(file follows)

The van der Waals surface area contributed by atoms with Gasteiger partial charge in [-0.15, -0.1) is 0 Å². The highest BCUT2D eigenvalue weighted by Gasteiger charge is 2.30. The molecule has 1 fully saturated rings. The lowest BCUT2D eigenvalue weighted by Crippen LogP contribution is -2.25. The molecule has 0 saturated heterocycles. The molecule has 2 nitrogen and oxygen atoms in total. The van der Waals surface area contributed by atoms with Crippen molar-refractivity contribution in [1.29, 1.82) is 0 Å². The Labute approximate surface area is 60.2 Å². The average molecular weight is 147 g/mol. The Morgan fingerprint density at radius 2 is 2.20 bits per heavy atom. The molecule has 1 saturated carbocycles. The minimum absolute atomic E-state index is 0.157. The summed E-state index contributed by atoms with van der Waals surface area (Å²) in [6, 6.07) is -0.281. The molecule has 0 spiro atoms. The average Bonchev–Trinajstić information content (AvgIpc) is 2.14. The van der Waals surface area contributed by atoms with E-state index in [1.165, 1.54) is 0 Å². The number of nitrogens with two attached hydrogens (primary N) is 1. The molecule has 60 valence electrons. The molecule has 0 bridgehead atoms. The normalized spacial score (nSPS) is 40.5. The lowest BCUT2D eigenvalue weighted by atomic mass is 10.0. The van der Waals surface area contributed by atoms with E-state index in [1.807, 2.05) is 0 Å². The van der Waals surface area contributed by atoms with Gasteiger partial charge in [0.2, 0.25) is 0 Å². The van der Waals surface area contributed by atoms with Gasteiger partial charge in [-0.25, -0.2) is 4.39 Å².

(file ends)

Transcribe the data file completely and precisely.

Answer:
The van der Waals surface area contributed by atoms with Gasteiger partial charge in [-0.15, -0.1) is 0 Å². The highest BCUT2D eigenvalue weighted by Gasteiger charge is 2.30. The molecule has 1 fully saturated rings. The lowest BCUT2D eigenvalue weighted by Crippen LogP contribution is -2.25. The molecule has 0 saturated heterocycles. The molecule has 2 nitrogen and oxygen atoms in total. The van der Waals surface area contributed by atoms with Crippen molar-refractivity contribution in [1.29, 1.82) is 0 Å². The Labute approximate surface area is 60.2 Å². The average molecular weight is 147 g/mol. The Morgan fingerprint density at radius 2 is 2.20 bits per heavy atom. The molecule has 1 saturated carbocycles. The minimum absolute atomic E-state index is 0.157. The summed E-state index contributed by atoms with van der Waals surface area (Å²) in [6, 6.07) is -0.281. The molecule has 0 spiro atoms. The average Bonchev–Trinajstić information content (AvgIpc) is 2.14. The van der Waals surface area contributed by atoms with E-state index in [1.165, 1.54) is 0 Å². The number of nitrogens with two attached hydrogens (primary N) is 1. The molecule has 60 valence electrons. The molecule has 0 bridgehead atoms. The normalized spacial score (nSPS) is 40.5. The lowest BCUT2D eigenvalue weighted by atomic mass is 10.0. The van der Waals surface area contributed by atoms with E-state index in [1.807, 2.05) is 0 Å². The van der Waals surface area contributed by atoms with Gasteiger partial charge in [0.2, 0.25) is 0 Å². The van der Waals surface area contributed by atoms with Gasteiger partial charge in [-0.25, -0.2) is 4.39 Å².